Roland VS-1880
Roland VS-1880

VS-1880, Digital Multrack-studio from Roland in the VS series.

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All user reviews of 3/5 for the Roland VS-1880

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Average Score:4.3( 4.3/5 based on 3 reviews )
 2 reviews67 %
 1 user review33 %
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songboy's review

Roland VS-1880
Going in there are 6 1/4" jacks (7 if you count the guitar hi-z, but if you use that, you can't use the 6th connection) and 2 XLR jacks with optional phantom power (nice!). It is a 24 bit sampler. You can store your files on an upgradeable internal hard-drive (6,10 or 20gbs).
The only synchronization I know are the midi in/thru and midi out. Well, you can record all 18 at the same time, but you only have 8 inputs all together, so really you can only record 8 different tracks at once.


The general setup is not, and I mean not easy. The manuals for these things are so convoluted and disorganized I have ever come across. I have literally spent hours looking in these things and struggling to find the answers, most of the time coming up with nothings. Very, very bad! I have to admit that I was using this thing to perform simple recording withing the first few hours of having it. But I haven't gotten much farther since then. Again, horrible manual, but you can call roland and talk to a real human and get some quick and good answers. They will get an extra point on the rating below for there stellar customer service.


I feel a little dumb because I do not no exactly what a/d and d/a convertors are. I have to say that the overall sound quality of this unit is not that bad. If you are good at simple mixing (3 band eq per track) and panning, you can make a very usable demo with this. I would definitely recommend better equipment for an actual album. I did not purchase the internal effects card so I do not know its quality. The price on ebay for new efx cards has not changed in two years (about $125-$150) while the recorder itself continues to fall, if that means anything. You can run external effect loops, but you have to have a free track to send it to. Computer recording is the way to go in my opinion. The overall sound quality is good, so if you know how to use compressors and effects properly, the dynamics will sound good too.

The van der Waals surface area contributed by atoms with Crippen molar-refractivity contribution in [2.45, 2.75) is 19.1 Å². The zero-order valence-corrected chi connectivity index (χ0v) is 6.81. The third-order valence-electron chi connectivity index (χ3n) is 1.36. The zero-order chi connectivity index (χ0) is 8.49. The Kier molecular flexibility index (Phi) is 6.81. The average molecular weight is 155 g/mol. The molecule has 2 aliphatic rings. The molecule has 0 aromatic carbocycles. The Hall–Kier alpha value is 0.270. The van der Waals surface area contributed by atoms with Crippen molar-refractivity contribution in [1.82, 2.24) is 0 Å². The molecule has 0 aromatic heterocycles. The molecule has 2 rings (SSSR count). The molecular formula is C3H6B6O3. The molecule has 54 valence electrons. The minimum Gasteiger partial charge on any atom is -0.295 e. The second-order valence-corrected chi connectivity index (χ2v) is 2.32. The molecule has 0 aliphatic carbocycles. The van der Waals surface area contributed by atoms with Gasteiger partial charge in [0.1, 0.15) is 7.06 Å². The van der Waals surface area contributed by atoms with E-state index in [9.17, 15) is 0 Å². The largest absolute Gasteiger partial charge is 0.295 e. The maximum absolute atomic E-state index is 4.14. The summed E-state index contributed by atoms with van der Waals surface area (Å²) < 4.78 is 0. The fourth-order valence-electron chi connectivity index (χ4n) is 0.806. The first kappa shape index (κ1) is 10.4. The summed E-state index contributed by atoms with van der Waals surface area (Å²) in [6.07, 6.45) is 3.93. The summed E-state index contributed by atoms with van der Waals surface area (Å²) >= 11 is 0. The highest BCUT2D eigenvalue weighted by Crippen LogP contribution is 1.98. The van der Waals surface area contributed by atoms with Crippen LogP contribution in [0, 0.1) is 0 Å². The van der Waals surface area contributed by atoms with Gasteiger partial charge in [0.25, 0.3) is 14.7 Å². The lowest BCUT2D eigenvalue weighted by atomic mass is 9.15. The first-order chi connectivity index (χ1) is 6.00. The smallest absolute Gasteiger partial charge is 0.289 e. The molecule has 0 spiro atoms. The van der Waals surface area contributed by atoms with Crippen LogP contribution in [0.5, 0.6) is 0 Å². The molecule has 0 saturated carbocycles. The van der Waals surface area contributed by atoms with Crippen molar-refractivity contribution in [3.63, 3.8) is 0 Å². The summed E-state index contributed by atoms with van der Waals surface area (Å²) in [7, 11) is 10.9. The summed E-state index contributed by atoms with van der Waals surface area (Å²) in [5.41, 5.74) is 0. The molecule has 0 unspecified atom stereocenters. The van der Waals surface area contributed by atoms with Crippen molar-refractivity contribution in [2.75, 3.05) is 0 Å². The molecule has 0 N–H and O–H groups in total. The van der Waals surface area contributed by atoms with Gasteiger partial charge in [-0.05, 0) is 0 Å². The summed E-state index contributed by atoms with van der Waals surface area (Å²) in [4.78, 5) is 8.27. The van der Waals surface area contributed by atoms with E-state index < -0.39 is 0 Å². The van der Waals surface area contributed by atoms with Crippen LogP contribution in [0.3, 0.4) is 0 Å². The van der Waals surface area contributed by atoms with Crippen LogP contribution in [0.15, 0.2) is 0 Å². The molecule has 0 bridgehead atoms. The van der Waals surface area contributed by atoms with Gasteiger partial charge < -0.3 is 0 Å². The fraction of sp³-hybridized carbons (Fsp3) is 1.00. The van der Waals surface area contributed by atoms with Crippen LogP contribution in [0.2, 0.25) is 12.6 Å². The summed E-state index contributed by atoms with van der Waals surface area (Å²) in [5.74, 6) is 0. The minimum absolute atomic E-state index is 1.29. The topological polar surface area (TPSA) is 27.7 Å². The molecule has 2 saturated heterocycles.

I have been using this item sparingly for about three years. The best thing about it is its sound quality which is good, but not great. There are many horrible things about this unit, but the worst is the combination button pushing (hold this and push that at the same time kinda thing). There are just to many of those to remember and it ends up screwing things up pretty bad if you hit the wrong button. I have been using computer recording lately and have shunned the hardware recording units. When these were new, they were pricey (over $1200), now they are fairly cheap ($300-$450). I would go for a decent, up to date computer with a almost any music recording software over these hardware units any day.
I wish I hadn't bought this item.